This morning saw two new appeals against the validity of the Hunting Act begin at the Royal Courts of Justice in London.
The first appeal is on human rights grounds with 10 claimants appealing against the Hunting Act, claiming that it breaches four articles of the Human Rights Act: the right to property and the uses of that property; the right to respect for private and family life; freedom of assembly, and association and prohibition of discrimination.
The barristers acting for these claimants will also argue that the restrictions imposed by the Hunting Act cannot be justified and that no legitimate aim has been clearly identified by the proponents of a ban.
The barristers acting for the claimants are Richard Gordon QC and Richard Lissack QC. The claimants are Donald Summerskill, a huntsman with the Devon and Somerset Staghounds, Lesley Drage, who owns a livery yard, Roger Bigland, a terrierman with the North Cotswold Hunt, Colin Dayment, a farrier, Kim Gooding a hare coursing trainer, Joe Cowen, a landowner and Master of Foxhounds, Ken Jones, a Welsh sheep farmer, Richard May, a beagle pack owner, Giles Bradshow, a farmer, and Jason Vickery, a tenant dairy farmer.
The second challenge is on European Community law grounds, and the main thrust of this case is to argue that the hunting ban is having a major and practical impact on cross border economic activity, which is a fundamental right enjoyed by all citizens of EU member states.
John Jackson of the Countryside Alliance said outside the Courts today: “We maintain that the Hunting Act is a bad Act and it was passed in a bad way. Our first challenge to the validity of this Act is going to be considered next week at the Highest Court in the Land, but we are continuing to challenge the nature of this Act in different ways because it infringes upon the basic freedoms protected by the Human Rights Act.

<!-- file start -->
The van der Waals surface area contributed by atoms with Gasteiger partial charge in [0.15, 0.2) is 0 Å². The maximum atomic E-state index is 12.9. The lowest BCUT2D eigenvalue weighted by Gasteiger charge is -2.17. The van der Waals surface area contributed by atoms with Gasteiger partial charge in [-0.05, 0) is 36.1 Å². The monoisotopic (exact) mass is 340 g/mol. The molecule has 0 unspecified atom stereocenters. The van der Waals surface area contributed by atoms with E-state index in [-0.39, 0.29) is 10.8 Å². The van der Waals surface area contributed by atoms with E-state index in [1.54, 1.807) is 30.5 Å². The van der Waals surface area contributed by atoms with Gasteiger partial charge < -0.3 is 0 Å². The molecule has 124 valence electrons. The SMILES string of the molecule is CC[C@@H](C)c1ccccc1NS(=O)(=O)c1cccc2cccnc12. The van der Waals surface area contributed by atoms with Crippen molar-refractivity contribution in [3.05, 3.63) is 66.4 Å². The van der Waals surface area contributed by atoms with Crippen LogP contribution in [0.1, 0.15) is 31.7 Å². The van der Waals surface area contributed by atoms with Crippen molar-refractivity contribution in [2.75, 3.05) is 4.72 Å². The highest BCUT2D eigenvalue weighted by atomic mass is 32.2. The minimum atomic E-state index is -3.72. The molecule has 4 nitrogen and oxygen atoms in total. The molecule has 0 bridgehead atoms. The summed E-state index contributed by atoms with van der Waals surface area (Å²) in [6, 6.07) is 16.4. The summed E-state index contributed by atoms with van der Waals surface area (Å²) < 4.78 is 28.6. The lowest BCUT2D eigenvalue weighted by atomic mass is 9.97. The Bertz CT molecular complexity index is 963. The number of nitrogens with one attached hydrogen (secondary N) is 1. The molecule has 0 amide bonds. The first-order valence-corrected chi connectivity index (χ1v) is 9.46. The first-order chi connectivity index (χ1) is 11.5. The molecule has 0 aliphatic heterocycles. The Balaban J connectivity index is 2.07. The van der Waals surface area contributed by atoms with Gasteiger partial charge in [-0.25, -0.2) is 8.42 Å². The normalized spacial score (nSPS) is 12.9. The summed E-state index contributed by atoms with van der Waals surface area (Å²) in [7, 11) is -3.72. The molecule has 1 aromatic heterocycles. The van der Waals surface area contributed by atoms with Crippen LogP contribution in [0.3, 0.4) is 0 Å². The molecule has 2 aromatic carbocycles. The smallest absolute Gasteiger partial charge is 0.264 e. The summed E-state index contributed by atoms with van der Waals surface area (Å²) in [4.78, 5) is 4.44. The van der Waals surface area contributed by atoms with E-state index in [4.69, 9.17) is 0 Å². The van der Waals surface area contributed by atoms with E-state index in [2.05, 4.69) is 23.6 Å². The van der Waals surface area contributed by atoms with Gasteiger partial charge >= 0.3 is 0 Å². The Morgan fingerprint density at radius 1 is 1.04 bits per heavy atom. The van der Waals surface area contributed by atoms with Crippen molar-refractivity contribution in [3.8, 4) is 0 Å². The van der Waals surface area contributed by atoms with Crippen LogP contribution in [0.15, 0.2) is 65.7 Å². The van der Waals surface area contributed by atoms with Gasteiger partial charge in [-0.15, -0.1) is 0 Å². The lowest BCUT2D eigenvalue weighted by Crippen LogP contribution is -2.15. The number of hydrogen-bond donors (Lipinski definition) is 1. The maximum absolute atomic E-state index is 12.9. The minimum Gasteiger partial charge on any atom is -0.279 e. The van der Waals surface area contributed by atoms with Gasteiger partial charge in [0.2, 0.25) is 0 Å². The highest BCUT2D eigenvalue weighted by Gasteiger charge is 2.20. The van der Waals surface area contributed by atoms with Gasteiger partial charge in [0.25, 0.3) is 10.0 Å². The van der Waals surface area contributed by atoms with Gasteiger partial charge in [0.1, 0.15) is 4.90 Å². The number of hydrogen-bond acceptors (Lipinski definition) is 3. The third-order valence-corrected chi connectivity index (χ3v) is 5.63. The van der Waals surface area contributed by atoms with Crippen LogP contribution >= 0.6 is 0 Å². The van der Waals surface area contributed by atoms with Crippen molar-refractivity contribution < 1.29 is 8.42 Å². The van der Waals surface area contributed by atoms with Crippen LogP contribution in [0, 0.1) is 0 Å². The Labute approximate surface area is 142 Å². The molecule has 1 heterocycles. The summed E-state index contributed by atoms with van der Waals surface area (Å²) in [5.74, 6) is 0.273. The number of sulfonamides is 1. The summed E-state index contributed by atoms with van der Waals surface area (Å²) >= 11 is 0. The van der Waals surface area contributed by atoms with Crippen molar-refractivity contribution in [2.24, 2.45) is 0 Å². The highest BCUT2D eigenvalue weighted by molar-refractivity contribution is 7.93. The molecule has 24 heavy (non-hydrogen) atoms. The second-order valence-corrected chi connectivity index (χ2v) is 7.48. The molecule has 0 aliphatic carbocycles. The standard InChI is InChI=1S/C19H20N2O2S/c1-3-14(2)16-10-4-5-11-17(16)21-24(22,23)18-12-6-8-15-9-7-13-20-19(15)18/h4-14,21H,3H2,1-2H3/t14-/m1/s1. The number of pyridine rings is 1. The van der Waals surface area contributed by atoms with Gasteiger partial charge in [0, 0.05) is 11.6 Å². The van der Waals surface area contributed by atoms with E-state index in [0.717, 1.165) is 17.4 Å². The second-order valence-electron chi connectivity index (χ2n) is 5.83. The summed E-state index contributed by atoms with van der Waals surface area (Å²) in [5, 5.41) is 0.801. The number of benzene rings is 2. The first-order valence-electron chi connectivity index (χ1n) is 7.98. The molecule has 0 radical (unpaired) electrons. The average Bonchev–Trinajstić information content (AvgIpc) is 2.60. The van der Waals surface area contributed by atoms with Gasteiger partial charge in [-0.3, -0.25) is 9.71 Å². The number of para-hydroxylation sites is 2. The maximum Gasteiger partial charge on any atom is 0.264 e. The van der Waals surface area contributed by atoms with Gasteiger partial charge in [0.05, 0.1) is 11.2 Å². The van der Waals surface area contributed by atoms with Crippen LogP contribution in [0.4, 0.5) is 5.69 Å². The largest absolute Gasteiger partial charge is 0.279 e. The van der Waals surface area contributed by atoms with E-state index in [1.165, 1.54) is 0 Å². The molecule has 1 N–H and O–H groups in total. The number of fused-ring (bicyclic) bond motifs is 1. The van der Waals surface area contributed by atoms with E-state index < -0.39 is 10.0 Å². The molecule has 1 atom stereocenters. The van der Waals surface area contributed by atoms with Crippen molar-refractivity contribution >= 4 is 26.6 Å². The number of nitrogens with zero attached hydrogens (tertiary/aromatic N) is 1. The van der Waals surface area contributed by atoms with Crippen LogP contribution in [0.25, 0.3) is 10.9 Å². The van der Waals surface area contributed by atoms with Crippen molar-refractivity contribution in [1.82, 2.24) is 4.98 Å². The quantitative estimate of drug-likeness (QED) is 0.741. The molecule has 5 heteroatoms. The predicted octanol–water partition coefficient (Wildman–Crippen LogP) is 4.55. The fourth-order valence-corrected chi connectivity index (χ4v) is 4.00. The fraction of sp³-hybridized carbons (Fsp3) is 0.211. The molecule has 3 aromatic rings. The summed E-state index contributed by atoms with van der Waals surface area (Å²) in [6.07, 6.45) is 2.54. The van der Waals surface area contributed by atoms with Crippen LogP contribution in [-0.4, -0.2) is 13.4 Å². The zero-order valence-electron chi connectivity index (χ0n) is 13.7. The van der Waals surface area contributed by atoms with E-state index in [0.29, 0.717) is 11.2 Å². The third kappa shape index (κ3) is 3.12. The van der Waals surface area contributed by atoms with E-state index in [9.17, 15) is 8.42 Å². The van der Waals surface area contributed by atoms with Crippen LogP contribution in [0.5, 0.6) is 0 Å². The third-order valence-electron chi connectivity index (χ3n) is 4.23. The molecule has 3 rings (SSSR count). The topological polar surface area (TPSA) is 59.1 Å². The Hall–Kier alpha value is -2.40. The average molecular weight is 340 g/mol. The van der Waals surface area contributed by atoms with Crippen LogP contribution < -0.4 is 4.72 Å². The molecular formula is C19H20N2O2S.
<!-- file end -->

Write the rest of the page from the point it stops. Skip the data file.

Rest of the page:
“There is simply no case for arguing that hunting acts against the public interest, so we have high hopes that the basic freedoms we are all entitled to will be recognised,” he added.
Colin Dayment, a farrier, and one of the claimants on the Human Rights challenge said he was inspired to get involved with the case because it is not just his business under threat but his whole way of life.
“What I am here for is not just to try and save my business, but to save my community and my social life. Hunting is tied up with the entire way I live, and if it remains illegal I will be out of a job, and the structure of my life will fall apart,” he said this morning.
These new challenges are set to take a week to be heard, while the House of Lords is due to hear the appeal of the Alliance’s original challenge to the Parliament Act next Wednesday and Thursday (13 and 14 July).